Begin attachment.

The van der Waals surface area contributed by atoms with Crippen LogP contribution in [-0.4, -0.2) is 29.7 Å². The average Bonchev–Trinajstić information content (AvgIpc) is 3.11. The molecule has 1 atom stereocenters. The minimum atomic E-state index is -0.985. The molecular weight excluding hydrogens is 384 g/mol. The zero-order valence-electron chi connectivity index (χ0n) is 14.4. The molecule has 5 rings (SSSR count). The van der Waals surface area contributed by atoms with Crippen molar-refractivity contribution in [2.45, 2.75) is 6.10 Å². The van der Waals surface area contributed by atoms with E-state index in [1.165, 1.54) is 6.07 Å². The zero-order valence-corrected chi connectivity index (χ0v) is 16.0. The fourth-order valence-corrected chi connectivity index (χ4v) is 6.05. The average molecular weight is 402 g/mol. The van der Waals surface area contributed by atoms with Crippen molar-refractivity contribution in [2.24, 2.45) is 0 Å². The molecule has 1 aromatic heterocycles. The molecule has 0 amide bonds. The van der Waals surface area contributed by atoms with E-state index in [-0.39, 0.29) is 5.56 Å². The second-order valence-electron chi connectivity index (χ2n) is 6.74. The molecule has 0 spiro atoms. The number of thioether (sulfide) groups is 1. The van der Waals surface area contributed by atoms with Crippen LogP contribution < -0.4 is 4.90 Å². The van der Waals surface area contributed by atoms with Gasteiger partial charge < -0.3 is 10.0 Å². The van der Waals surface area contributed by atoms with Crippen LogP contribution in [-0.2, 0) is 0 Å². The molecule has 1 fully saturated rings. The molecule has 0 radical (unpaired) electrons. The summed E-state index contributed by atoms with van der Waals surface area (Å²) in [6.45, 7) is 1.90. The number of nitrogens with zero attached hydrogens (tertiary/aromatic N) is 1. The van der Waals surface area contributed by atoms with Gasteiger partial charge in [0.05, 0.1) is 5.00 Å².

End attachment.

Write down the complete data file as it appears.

The van der Waals surface area contributed by atoms with Crippen LogP contribution in [-0.4, -0.2) is 29.7 Å². The average Bonchev–Trinajstić information content (AvgIpc) is 3.11. The molecule has 1 atom stereocenters. The minimum atomic E-state index is -0.985. The molecular weight excluding hydrogens is 384 g/mol. The zero-order valence-electron chi connectivity index (χ0n) is 14.4. The molecule has 5 rings (SSSR count). The van der Waals surface area contributed by atoms with Crippen molar-refractivity contribution in [2.45, 2.75) is 6.10 Å². The van der Waals surface area contributed by atoms with E-state index in [1.165, 1.54) is 6.07 Å². The zero-order valence-corrected chi connectivity index (χ0v) is 16.0. The fourth-order valence-corrected chi connectivity index (χ4v) is 6.05. The average molecular weight is 402 g/mol. The van der Waals surface area contributed by atoms with Crippen molar-refractivity contribution in [2.24, 2.45) is 0 Å². The molecule has 1 aromatic heterocycles. The molecule has 0 amide bonds. The van der Waals surface area contributed by atoms with E-state index in [-0.39, 0.29) is 5.56 Å². The second-order valence-electron chi connectivity index (χ2n) is 6.74. The molecule has 0 spiro atoms. The number of thioether (sulfide) groups is 1. The van der Waals surface area contributed by atoms with Crippen LogP contribution < -0.4 is 4.90 Å². The van der Waals surface area contributed by atoms with Gasteiger partial charge < -0.3 is 10.0 Å². The van der Waals surface area contributed by atoms with Crippen LogP contribution in [-0.2, 0) is 0 Å². The molecule has 1 fully saturated rings. The molecule has 0 radical (unpaired) electrons. The summed E-state index contributed by atoms with van der Waals surface area (Å²) in [6.45, 7) is 1.90. The number of nitrogens with zero attached hydrogens (tertiary/aromatic N) is 1. The van der Waals surface area contributed by atoms with Gasteiger partial charge in [0.05, 0.1) is 5.00 Å².